Second, we all define success differently. Our big picture is not the same as our peers. Selling ten books in one month might thrill an author, but disappoint another. Focus on the most important thing: YOU.
Third, surround yourself with supportive people. You want to be in relationships, friendships, and partnerships that are two-way streets. You want to be supported while being supportive. That’s how a healthy balance works and that is an awesome way to create a solid foundation for your goals. Get rid of the folks who do nothing but place themselves on platforms and talk about their shit all day long, seven days a week. It’s great to toot your own horn about your accomplishments, but there is a fine line before it becomes annoying and tacky. And no one has time for energy vampires either. Helping others is wonderful, but there comes a time where folks need to start making moves to help themselves.
Finally, be authentic. Follow your heart and dance to your own beat. If you do this, I promise you will attract those who you need in your life. Work at your own pace. If your big goal seems overwhelming, then break it down into smaller goals and when you reach them - celebrate!
It’s okay to be hard on yourself. You need to be, but don’t compare yourself to others. It’s a waste of time and energy. So maybe someone posted online that they wrote 3,426 words and you’ve only managed to squeak out 655. No worries. Pat yourself on the back for writing today and if it really bothers you that much, then stay off social media, turn off the TV, and write.
Yesterday I made an update on my author Facebook page that read:
NaNoWriMo Day 4: Don't stalk the daily word count & don't let it stalk you! JUST KEEP WRITING.
If you have participated or are currently signed up for NaNoWriMo (National Novel Writing Month) then you know exactly what I am talking about. Your daily goal is 1,667 words and that word count rolls over to the next day if you fall behind and then to the next and the next.
It can be SO SCARY, but don’t stalk the daily word count & don’t let it stalk you.
Right now, I am a full day behind if I am following the recommended daily word count to stay on track of the ultimate goal of 50,000 words in November. It weighs heavy on my mind, but in actuality if I just write an extra 240 words for one week, then I would be right back on track. 240 words is shorter than this blog post – easy peasy!
We are all trying to take on this writing challenge while juggling jobs, families, and households, so don’t beat yourself up. If you can’t make the time to write 1,667 words in one sitting, then split that up into three quick writing sessions of 555 words! I bet in the time we (yes, WE. I am guilty too) spend on Facebook, Twitter, Pinterest, TV, TEXTING, we could be WRITING.
The moral of this blog post is JUST KEEP WRITING.
If you fall behind, it isn’t OVER. You didn’t lose. You are WINNING because you are writing.
PS: Find me on NaNoWriMo! I’m SageRA (http://nanowrimo.org/)
Below are 3 solid tips on how to have a positive experience working with book bloggers. I am an author and a book blogger, so I can see both sides of the experience. There are a few things authors can do to not only network well, but show some respect to those who have chosen to take time out of their lives to read our written work.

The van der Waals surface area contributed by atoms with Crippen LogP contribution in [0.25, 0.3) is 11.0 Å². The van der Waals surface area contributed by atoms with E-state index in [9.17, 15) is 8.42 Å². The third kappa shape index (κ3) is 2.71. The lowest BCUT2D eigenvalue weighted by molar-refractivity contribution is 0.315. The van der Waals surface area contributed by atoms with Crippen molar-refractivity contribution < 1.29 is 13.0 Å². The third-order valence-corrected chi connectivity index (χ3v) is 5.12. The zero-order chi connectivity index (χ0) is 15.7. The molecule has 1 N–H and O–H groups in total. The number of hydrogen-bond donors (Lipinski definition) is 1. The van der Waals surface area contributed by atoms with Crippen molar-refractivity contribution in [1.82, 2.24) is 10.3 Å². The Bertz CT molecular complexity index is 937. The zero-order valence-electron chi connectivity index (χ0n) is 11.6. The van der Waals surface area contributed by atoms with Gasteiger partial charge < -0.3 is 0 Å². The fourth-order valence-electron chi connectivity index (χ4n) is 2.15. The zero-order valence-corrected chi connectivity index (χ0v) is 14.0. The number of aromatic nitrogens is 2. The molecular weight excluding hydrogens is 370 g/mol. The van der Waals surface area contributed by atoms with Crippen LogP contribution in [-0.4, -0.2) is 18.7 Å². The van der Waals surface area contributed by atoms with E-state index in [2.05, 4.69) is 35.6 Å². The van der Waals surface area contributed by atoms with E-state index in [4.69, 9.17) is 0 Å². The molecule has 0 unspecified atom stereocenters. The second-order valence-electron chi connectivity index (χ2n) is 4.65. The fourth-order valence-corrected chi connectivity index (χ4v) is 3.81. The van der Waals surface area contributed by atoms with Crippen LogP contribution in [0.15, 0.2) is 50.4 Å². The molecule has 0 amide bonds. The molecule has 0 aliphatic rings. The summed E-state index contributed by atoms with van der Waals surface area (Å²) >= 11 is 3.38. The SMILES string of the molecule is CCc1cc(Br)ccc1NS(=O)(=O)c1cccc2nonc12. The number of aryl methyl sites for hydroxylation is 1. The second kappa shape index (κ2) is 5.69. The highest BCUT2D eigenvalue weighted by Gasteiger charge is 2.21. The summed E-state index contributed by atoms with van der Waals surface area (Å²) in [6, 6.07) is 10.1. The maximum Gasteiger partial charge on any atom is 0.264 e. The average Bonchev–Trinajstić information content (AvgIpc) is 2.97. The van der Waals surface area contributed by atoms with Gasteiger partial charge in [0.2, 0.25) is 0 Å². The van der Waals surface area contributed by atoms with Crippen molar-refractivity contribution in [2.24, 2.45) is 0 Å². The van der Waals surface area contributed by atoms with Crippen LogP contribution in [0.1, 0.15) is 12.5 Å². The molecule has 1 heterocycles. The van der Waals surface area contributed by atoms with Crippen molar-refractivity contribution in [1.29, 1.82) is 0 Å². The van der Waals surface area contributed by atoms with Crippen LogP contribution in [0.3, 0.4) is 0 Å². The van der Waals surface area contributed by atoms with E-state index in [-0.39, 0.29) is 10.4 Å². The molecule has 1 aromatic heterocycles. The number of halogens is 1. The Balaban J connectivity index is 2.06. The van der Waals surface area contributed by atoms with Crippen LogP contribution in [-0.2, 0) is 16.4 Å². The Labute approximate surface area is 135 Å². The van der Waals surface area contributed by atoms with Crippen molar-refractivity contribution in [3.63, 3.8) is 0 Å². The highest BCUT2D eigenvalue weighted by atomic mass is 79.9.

Comment on the post: If a blogger has taken the time to review your work, simply leave them a comment. A genuine and thoughtful comment is best, but if you aren’t sure what to say, then you can just say ‘thank you.’ It goes a long way Book bloggers are not paid to review books, so acknowledging them is a very kind thing to do.
Share the post: If you have social media (authors you must) then you should be sharing all content talking about your work. Many authors even share things that don’t speak highly of their work. It’s part of having (or growing) thick author skin and embracing all thoughts on your work. You have no excuses not to be sharing posts, especially if it speaks highly of you or your work!
Don’t be aggressive: I have eyewitnessed an author “argue” online with a book blogger because they did not like the review the blogger left - which in all honesty, was tactful. It made the author look unprofessional and it makes other bloggers not want to work with you! It’s just uncool.
Book bloggers are our friends. Let’s treat them as such. A huge part of building your author platform is showing your human side. Make sure it’s a good one!
It’s every author’s worst nightmare: typos in your book.
You spent hours upon hours writing multiple drafts, you settle on the final draft, send it through the editing process and then finally to the printer. You wait impatiently for the printer to email informing you that your book is ready, and then you finally get your hands on a hard copy. It’s a sweet moment that within minutes turns bitter when you spot not one, but multiple typos in your book - *insert horror movie scream*
You want to hide under the covers. How can you face the world? No one will ever take you seriously as a writer - you have typos!